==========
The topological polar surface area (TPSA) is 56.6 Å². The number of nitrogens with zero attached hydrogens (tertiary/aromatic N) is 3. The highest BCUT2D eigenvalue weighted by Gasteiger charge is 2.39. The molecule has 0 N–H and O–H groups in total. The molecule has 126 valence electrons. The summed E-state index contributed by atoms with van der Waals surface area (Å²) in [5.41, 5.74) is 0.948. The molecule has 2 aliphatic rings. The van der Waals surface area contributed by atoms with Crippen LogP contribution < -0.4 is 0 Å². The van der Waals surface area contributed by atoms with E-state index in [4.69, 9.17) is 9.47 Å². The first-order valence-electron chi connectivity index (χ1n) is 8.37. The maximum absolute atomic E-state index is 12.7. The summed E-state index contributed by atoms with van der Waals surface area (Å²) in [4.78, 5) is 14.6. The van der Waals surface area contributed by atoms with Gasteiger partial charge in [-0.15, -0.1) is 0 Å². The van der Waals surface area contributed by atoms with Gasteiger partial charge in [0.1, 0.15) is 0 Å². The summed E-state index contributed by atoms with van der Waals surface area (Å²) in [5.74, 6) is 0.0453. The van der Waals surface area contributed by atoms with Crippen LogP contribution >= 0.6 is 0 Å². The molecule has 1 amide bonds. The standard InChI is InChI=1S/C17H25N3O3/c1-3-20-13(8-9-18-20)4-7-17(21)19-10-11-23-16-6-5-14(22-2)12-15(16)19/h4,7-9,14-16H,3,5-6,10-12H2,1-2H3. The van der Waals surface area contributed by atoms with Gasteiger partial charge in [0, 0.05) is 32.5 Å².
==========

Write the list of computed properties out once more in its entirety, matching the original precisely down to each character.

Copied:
The topological polar surface area (TPSA) is 56.6 Å². The number of nitrogens with zero attached hydrogens (tertiary/aromatic N) is 3. The highest BCUT2D eigenvalue weighted by Gasteiger charge is 2.39. The molecule has 0 N–H and O–H groups in total. The molecule has 126 valence electrons. The summed E-state index contributed by atoms with van der Waals surface area (Å²) in [5.41, 5.74) is 0.948. The molecule has 2 aliphatic rings. The van der Waals surface area contributed by atoms with Crippen LogP contribution < -0.4 is 0 Å². The van der Waals surface area contributed by atoms with E-state index in [4.69, 9.17) is 9.47 Å². The first-order valence-electron chi connectivity index (χ1n) is 8.37. The maximum absolute atomic E-state index is 12.7. The summed E-state index contributed by atoms with van der Waals surface area (Å²) in [4.78, 5) is 14.6. The van der Waals surface area contributed by atoms with Gasteiger partial charge in [-0.15, -0.1) is 0 Å². The van der Waals surface area contributed by atoms with Gasteiger partial charge in [0.1, 0.15) is 0 Å². The summed E-state index contributed by atoms with van der Waals surface area (Å²) in [5.74, 6) is 0.0453. The van der Waals surface area contributed by atoms with Crippen LogP contribution >= 0.6 is 0 Å². The molecule has 1 amide bonds. The standard InChI is InChI=1S/C17H25N3O3/c1-3-20-13(8-9-18-20)4-7-17(21)19-10-11-23-16-6-5-14(22-2)12-15(16)19/h4,7-9,14-16H,3,5-6,10-12H2,1-2H3. The van der Waals surface area contributed by atoms with Gasteiger partial charge in [0, 0.05) is 32.5 Å².